Last week I watched the movie “Selma.” When it first appeared in 2014, many Americans, even if well-along into middle age, had no idea about the times it depicted, when African-Americans for all practical purposes could not vote in Southern elections, aside from enduring a myriad other outages.
Of course, the U.S. Constitution, the Alabama Constitution and Alabama laws denied no citizens the right to vote and saw all African-Americans as citizens, but long-standing custom kept blacks away from the polls. “Red tape,” never required of Caucasians, made even registration impossible for blacks. If any blacks attempted to register, let alone to vote, they often lost their jobs, or worse.
As part of the civil rights movement, African-Americans began, peacefully, to demand that they be permitted to vote.
Selma became the epicenter of this effort when, on March 7, 1965, police viciously descended upon a group of blacks who, again, peacefully, were publicly marching to draw attention to their wishes to vote.
Shocked by the sight of police brutality rarely equaled in U.S. history, President Lyndon B. Johnson, Congress and the public overall resolved to make real the rights of blacks to vote.
The movie brings it all back to life.
An unsung story of heroism from that very incident, and indeed from the era when conscientious people of all ethnicities worked to assure equal rights for American blacks, is about the Sisters of St. Joseph from Rochester, New York. They operated Good Samaritan Hospital in Selma, since closed.
At the hospital, the nuns cared for the sick and injured of the community without regard for race. They trained African-Americans to be professional nurses. They reached out to the poor and forgotten, again regardless of race. The hospital was not large; its staff and resources were limited, but it had the reputation of providing top-notch medical care.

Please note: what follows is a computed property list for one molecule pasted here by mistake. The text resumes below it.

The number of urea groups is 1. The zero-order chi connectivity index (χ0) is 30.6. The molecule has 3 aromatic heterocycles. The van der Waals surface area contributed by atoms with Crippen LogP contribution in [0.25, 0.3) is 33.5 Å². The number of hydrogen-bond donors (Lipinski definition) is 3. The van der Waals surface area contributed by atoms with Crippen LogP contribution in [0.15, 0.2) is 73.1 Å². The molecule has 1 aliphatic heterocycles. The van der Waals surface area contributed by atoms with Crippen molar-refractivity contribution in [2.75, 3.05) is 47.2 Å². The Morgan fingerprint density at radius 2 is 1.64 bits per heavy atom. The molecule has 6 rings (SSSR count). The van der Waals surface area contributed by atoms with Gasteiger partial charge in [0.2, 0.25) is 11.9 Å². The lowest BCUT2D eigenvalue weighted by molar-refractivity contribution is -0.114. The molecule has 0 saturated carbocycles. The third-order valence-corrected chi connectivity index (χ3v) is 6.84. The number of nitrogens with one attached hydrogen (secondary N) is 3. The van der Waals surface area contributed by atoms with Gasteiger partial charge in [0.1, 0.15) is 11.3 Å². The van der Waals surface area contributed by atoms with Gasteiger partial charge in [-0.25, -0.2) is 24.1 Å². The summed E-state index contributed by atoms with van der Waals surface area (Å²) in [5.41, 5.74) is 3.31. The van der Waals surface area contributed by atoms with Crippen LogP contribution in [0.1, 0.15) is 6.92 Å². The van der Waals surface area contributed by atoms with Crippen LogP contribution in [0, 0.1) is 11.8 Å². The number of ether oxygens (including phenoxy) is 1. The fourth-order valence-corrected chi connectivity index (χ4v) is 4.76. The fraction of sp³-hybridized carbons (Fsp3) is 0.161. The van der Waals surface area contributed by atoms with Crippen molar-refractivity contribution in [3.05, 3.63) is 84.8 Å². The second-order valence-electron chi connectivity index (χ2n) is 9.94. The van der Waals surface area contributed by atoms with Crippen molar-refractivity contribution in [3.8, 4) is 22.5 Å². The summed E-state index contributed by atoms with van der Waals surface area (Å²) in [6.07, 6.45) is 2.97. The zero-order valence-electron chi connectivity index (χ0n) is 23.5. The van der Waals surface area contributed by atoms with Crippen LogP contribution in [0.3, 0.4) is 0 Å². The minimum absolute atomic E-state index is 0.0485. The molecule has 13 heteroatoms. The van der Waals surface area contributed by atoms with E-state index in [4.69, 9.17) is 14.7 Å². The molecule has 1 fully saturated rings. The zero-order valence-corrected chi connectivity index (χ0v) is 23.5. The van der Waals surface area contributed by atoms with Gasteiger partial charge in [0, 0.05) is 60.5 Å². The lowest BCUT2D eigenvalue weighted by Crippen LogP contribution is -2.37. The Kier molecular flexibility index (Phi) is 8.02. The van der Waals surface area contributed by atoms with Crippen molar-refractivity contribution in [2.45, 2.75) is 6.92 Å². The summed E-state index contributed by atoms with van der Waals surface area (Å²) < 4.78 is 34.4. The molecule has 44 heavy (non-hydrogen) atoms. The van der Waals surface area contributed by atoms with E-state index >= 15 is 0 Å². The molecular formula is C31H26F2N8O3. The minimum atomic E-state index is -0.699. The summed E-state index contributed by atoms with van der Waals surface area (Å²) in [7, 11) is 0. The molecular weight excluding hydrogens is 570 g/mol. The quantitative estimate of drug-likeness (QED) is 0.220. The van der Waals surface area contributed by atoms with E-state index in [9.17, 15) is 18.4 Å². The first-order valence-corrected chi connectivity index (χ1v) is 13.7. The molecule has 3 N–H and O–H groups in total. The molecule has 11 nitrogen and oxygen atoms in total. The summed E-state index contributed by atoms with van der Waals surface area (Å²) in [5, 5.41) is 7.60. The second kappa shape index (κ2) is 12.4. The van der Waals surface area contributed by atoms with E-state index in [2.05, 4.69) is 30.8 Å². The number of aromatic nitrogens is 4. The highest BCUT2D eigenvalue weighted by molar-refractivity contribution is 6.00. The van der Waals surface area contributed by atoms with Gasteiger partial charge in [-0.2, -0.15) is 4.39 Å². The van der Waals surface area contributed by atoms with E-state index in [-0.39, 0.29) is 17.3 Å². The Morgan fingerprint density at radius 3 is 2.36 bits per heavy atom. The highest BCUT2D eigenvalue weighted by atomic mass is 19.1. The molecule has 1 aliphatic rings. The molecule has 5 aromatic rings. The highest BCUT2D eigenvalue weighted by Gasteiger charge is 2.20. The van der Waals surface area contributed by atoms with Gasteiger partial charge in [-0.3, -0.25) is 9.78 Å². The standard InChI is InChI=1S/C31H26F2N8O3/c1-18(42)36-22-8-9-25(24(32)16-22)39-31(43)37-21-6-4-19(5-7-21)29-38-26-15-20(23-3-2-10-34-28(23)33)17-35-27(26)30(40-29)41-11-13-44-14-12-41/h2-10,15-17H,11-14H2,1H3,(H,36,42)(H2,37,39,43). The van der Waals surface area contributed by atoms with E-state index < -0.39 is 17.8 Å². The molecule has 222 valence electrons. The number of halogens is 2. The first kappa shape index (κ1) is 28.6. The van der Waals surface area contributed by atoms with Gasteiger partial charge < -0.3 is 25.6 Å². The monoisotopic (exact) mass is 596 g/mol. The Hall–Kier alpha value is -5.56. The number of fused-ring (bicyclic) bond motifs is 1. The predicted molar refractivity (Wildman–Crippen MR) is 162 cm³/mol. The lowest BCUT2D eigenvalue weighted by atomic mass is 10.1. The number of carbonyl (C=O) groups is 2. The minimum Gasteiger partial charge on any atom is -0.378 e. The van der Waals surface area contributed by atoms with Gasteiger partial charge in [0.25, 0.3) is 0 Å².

When the police turned upon the demonstrators, many in the march were injured, some quite seriously. They were taken to, or stumbled on their own to, Good Samaritan. It was Sunday. Many hospital employees had the day off. Others, on duty, fled, fearing retaliation if it were known that they had assisted the marchers, even by providing emergency medical attention.
This left the sisters, all of whom suddenly had to do many jobs at once. Many of the injured had to be admitted to the hospital. The nuns were there for them, irrespective of the hour or the gravity of the patients’ conditions. It is not exaggeration to say that without the utterly unselfish nuns, many of the marchers hurt by the police would not have survived.
Dr. Martin Luther King Jr. himself, the leader of the movement and of the demonstration at Selma, personally visited the hospital to thank the nuns for their efforts on behalf of the marchers.
Looking more broadly, Catholic women religious have left a golden chapter in the history of Catholicity in this country by seeing the needs of people and by responding.
At this time when national health care is being discussed, it is interesting, and heart-warming, to remember that not that long ago every major American city, Anchorage to Miami, Honolulu to Boston, had at least one Catholic hospital run by nuns.
When the vast majority of these hospitals opened, they served the poor without charge. There was no health insurance, no Medicare, no grants from great foundations, no public aid, only the total generosity of the sisters, literally spending their lives in imitation of the Lord.
Caring for the troubled simply is Catholicism.
Msgr. Owen F. Campion is OSV’s chaplain.